Symptoms may still arise including uterine cramps, stomach pain, lower back pain, breast tenderness, headaches etc. Premenstrual syndrome (PMS) can also be present with fatigue, mood swings and irritability, but a vast majority of females will be in a positive state.

In regards to recovery, warm water immersion can help reduce any pain, and also heavy periods and pain management such as pain control medication will assist with sleep disruption.

Phase 2

The Mid Follicular phase generally has the same guidance to training as above in Phase 1. However around ovulation there is a surge in Estrogen, which is actually an anabolic hormone. So if we increase high intensity and heavy based resistance training, this could have a positive impact on the impact of exercise and muscle adaptations.

Some females may feel flat during ovulation for a brief period and then even a day later may feel ready to tackle a heavy training session. If this is the case, preparing and knowing when this time is could be pre planned in their program to target heavy sets.

A big focus on this phase is SLEEP, if the sleep tracking is consistent this can be a key component to recovery and effort in training blocks.

During this phase the core temperature is also at its lowest when estrogen rises, and as we know females adjust to heat a lot differently than males. Meaning that at this phase a female will feel the most comfortable during her training blocks.

Phase 3

Remembering that this phase is in preparation for a female in possible pregnancy. There is a reduction in stress resilience. Meaning that adjusting performance to moderate volume load and steady state aerobic phases.

A female may also suffer from being in a low energy state during this phase, so ensuring that fuelling and eating according to training volume and recovery is super important for consistency and completion of programs.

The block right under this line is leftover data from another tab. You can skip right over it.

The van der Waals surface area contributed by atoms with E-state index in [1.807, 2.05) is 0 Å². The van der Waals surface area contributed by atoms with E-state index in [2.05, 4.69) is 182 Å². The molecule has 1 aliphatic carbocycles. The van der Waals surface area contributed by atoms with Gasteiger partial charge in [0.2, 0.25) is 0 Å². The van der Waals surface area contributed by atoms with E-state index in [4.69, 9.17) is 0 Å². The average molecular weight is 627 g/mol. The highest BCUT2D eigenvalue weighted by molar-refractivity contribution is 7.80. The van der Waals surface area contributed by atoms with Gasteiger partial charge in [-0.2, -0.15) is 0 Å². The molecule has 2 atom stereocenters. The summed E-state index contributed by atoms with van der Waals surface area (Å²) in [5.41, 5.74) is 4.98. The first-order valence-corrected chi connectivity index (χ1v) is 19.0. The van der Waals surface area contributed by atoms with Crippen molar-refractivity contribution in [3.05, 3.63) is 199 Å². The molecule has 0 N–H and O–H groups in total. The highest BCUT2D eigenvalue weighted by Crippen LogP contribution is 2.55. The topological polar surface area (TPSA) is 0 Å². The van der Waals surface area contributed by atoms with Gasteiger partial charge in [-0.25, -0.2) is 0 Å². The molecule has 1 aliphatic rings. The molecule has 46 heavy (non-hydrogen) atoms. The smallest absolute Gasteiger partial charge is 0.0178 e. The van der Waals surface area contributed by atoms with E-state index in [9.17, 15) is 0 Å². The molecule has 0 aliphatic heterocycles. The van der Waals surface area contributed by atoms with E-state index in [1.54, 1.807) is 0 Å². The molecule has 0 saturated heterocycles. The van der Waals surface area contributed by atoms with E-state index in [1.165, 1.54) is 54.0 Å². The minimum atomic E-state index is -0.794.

In regards to strength training, high intensity with low volume allows for the body to react positively to hormones that are released to this phase of the menstrual cycle.

Phase 4

A big factor in this phase is Premenstrual Cycle Syndrome (PMS), so the symptoms as mentioned above in Phase 1 have a stronger influence on how the female is feeling prior to their period starting. Poor mood and mental fatigue may occur due to higher levels of sex hormones.

When we look at training, a focus should be on shifting our recovery from the high volume load of the previous weeks in the training phase, and moving towards technique and functional training.

An example of this could be focusing on the technical aspects of a difficult lift, and improving efficiency and technique within drills that are specific to their sport.

Remember that each female athlete is different and a good start is tracking your menstrual cycle and training programs for a month, evaluating and then making slight changes where necessary.

Want To Know More?

If you’d like to know more about the topic or how to better plan your training around your own cycle, we’d recommend talking to one of our Exercise Physiologists.

How Do I Book An Appointment?

We’re taking the health of our clients, members and staff very seriously and our preference would be for you to call to book an appointment so that we can make sure to explain our approach to keeping you safe. You can call any of these numbers to schedule a session:

Online Consultations

Evolving with the current environment, we are also now offering online appointments, meaning that we can support anyone who is unable to leave their home. Sessions are done via our state of the art Telehealth system and as long as you have a laptop or tablet with an inbuilt camera, or a phone with camera, we can help!

To learn more about online consultations, please call us on any of the numbers listed above.